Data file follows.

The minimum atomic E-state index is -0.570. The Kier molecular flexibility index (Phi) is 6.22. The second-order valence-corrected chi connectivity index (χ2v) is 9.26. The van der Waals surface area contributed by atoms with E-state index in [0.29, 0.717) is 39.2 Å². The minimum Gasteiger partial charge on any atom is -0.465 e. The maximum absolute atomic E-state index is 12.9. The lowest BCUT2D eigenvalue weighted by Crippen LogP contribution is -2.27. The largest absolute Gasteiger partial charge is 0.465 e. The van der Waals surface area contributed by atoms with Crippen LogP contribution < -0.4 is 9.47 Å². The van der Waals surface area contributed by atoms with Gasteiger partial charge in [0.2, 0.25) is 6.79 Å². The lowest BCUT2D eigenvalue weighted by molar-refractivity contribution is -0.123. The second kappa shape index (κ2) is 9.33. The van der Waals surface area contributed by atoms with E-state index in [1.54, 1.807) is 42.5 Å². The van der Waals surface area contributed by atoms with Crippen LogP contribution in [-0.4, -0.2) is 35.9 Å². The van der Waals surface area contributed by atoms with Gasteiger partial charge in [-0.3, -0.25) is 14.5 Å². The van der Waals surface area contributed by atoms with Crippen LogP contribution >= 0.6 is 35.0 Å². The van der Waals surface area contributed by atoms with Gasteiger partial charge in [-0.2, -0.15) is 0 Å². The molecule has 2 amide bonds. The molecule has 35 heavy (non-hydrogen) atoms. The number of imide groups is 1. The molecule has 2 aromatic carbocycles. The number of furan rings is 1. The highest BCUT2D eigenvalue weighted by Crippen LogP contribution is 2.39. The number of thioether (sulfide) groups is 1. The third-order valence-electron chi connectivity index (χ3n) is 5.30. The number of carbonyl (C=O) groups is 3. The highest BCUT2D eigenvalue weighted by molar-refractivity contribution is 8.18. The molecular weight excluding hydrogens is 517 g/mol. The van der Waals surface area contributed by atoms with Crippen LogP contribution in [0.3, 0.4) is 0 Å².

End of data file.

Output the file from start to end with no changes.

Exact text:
The minimum atomic E-state index is -0.570. The Kier molecular flexibility index (Phi) is 6.22. The second-order valence-corrected chi connectivity index (χ2v) is 9.26. The van der Waals surface area contributed by atoms with E-state index in [0.29, 0.717) is 39.2 Å². The minimum Gasteiger partial charge on any atom is -0.465 e. The maximum absolute atomic E-state index is 12.9. The lowest BCUT2D eigenvalue weighted by Crippen LogP contribution is -2.27. The largest absolute Gasteiger partial charge is 0.465 e. The van der Waals surface area contributed by atoms with Crippen LogP contribution < -0.4 is 9.47 Å². The van der Waals surface area contributed by atoms with Gasteiger partial charge in [0.2, 0.25) is 6.79 Å². The lowest BCUT2D eigenvalue weighted by molar-refractivity contribution is -0.123. The second kappa shape index (κ2) is 9.33. The van der Waals surface area contributed by atoms with E-state index in [1.54, 1.807) is 42.5 Å². The van der Waals surface area contributed by atoms with Crippen LogP contribution in [-0.4, -0.2) is 35.9 Å². The van der Waals surface area contributed by atoms with Gasteiger partial charge in [-0.3, -0.25) is 14.5 Å². The van der Waals surface area contributed by atoms with Crippen LogP contribution >= 0.6 is 35.0 Å². The van der Waals surface area contributed by atoms with Gasteiger partial charge in [-0.2, -0.15) is 0 Å². The molecule has 2 amide bonds. The molecule has 35 heavy (non-hydrogen) atoms. The number of imide groups is 1. The molecule has 2 aromatic carbocycles. The number of furan rings is 1. The highest BCUT2D eigenvalue weighted by Crippen LogP contribution is 2.39. The number of thioether (sulfide) groups is 1. The third-order valence-electron chi connectivity index (χ3n) is 5.30. The number of carbonyl (C=O) groups is 3. The highest BCUT2D eigenvalue weighted by molar-refractivity contribution is 8.18. The molecular weight excluding hydrogens is 517 g/mol. The van der Waals surface area contributed by atoms with Crippen LogP contribution in [0.3, 0.4) is 0 Å².